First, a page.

Homer in the wasteland

A look at Mad Max: Fury Road

Deliberate or not, elements of Mad Max: Fury Road remind one of the story of the Trojan War. It’s primal, aggressive, and epic. (It’s also a bloody good film.)

Josho Brouwers

I recently saw Mad Max: Fury Road, directed and co-written by George Miller, the original creator of Mad Max. It’s probably the best action movie to have been released in a long time and even manages to be better, in my opinion, than Mad Max 2: The Road Warrior (1981). But why write about Fury Road on a website dedicated to the ancient world?

The reason is that there are some elements of the movie that recall Homer’s Iliad that struck me while I was watching it. I initially figured it was probably just me and my fascination for all things Homer until I listened to Tom Chick on a recent QuarterToThree podcast. He, too, happened to draw similar parallels, and I figured it was worth delving into this topic in a bit more detail.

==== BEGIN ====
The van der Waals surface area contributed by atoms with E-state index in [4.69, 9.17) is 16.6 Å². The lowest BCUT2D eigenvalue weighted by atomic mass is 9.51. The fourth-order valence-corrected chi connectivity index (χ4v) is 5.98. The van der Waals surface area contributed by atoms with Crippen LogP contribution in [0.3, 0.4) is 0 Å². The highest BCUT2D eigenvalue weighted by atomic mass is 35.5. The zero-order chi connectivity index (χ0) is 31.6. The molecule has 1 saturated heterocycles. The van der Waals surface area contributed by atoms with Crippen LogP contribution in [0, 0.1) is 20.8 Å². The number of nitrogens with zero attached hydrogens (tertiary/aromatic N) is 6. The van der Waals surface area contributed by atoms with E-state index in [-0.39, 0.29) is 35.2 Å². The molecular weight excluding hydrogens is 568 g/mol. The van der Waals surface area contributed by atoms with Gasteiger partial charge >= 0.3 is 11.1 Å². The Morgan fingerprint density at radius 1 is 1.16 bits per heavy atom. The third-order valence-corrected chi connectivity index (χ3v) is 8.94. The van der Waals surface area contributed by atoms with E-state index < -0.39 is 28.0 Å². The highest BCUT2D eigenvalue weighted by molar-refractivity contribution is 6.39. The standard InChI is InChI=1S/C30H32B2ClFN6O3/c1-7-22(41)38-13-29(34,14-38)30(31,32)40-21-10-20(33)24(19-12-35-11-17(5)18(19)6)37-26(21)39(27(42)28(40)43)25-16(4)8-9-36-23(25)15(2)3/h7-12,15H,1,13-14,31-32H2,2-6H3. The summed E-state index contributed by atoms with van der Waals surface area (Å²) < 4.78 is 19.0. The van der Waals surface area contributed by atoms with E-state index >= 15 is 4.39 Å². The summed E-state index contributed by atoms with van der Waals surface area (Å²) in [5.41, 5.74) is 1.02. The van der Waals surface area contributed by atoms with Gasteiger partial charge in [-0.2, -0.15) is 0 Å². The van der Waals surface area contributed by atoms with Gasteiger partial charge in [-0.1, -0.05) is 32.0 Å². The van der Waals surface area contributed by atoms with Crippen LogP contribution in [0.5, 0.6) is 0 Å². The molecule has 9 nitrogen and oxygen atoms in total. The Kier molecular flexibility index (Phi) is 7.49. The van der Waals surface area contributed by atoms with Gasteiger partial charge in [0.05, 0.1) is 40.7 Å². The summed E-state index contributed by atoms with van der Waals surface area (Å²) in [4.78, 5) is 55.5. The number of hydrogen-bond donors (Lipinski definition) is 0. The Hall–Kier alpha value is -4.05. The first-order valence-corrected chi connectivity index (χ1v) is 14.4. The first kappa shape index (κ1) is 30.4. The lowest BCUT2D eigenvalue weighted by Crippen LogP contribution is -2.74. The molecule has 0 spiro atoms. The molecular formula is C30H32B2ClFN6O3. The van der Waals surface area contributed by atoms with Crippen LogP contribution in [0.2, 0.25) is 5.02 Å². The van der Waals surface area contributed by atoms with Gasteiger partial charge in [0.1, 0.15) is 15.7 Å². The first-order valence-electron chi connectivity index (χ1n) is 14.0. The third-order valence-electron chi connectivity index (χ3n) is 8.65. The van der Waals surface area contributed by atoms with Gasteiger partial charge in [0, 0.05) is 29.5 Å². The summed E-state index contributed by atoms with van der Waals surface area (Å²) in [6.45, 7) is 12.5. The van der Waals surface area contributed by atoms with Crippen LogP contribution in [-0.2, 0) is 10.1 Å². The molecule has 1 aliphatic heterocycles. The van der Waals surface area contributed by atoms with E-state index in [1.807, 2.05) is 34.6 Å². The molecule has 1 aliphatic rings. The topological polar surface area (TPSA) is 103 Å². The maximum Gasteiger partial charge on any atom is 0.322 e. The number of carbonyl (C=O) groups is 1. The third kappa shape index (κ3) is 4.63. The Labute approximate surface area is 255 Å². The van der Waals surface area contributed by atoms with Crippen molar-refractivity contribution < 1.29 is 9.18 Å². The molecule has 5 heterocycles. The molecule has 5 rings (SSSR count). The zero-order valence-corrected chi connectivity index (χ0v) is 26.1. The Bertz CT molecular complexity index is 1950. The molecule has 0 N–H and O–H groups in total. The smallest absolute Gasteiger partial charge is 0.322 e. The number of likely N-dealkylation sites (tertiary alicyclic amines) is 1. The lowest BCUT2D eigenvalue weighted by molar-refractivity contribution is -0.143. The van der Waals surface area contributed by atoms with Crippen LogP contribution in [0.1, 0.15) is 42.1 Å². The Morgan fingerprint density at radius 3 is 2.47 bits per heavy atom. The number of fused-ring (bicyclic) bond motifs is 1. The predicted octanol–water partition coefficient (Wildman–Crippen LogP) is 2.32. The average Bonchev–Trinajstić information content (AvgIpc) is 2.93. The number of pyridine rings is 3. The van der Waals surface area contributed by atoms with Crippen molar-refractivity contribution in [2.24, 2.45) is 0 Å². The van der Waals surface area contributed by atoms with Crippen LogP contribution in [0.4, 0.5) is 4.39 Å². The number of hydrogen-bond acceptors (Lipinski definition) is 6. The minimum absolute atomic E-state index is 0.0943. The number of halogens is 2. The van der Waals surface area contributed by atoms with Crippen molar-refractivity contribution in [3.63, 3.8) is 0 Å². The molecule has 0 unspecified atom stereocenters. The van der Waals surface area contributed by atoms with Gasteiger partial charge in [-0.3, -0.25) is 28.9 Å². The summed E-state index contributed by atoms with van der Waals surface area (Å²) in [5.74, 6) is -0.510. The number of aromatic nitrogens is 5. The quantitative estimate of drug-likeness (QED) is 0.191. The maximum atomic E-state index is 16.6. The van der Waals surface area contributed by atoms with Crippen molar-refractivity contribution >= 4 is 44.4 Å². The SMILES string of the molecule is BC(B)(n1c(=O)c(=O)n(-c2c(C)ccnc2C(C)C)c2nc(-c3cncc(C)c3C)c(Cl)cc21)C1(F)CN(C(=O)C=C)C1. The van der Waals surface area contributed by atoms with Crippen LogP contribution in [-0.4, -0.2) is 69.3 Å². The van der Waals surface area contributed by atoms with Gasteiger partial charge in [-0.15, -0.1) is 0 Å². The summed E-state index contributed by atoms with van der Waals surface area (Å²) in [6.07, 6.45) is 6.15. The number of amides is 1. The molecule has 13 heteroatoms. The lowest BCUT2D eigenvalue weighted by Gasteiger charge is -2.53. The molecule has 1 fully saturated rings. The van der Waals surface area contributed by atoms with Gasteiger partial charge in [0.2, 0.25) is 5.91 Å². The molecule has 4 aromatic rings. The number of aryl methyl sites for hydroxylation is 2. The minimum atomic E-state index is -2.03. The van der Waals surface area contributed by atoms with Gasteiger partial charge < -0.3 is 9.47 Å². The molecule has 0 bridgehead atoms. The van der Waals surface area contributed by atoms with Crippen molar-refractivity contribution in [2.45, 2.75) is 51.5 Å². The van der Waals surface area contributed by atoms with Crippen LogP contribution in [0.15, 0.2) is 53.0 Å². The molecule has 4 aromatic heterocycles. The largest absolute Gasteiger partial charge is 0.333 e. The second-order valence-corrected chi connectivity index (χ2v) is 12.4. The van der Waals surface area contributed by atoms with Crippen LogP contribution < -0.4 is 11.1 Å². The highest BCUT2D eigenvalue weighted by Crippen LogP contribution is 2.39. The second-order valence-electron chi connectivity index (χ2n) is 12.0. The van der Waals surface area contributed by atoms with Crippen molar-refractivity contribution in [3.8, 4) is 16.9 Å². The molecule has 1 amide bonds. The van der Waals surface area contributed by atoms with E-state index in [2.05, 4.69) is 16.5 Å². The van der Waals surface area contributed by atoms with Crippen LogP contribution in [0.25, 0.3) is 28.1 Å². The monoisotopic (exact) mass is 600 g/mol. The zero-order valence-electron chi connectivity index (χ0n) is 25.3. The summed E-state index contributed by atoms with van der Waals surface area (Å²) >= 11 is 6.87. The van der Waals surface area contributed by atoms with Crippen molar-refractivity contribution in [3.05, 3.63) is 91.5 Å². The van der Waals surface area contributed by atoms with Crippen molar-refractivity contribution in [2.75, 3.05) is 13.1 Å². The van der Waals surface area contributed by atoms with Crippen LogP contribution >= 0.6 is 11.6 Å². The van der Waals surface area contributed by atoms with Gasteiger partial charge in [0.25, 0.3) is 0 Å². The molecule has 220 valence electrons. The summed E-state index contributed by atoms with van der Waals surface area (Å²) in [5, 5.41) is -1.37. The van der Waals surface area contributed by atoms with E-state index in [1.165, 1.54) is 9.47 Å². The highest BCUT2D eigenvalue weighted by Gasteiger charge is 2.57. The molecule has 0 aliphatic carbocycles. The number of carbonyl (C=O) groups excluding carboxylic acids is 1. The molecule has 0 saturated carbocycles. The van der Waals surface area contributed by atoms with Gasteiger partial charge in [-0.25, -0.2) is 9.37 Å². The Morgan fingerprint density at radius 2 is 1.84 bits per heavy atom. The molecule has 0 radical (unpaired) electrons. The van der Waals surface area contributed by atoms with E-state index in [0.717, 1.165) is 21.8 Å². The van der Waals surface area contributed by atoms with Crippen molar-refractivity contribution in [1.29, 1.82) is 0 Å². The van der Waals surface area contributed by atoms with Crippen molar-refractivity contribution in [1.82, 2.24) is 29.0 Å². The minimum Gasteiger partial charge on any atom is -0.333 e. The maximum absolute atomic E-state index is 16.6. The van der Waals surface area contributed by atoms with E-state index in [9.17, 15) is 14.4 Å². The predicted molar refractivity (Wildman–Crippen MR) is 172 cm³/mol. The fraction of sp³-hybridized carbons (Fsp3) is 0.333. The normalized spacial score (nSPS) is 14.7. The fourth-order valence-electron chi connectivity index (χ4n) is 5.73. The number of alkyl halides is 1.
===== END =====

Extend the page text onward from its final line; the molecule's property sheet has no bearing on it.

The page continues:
A wasteland epic

Like all of the Mad Max movies after the first one, Fury Road is set in a world that has been wracked by some unknown cataclysm. The cataclysm itself recalls the collapse of the Bronze-Age world in ca. 1200 BC, except that it was far more devastating, severely reducing the human population and bringing about great environmental changes: the seas dried up and most (all?) of the earth seems to have turned into a dry and dusty wasteland.

In the apocalyptic world of Mad Max, cars are at the centre of human society. In Fury Road, an entire religion is connected to the worship of wheeled vehicles and fuel.

The complex societies that characterize our modern world have been replaced by simpler ones that are almost tribal in nature. A cult has sprung up around the acquisition and use of oil, with a specific focus on cars. In Fury Road, the people ruled by Immortan Joe (Hugh Keays-Byrne, who also played the main bad guy in the original Mad Max) have an entire belief system centred around cars. When vehicles are not in use, their steering wheels are removed and placed on an altar; when Joe’s “war boys” pray, they lock their fingers together to make the shape of an eight-cylinder engine, and so forth.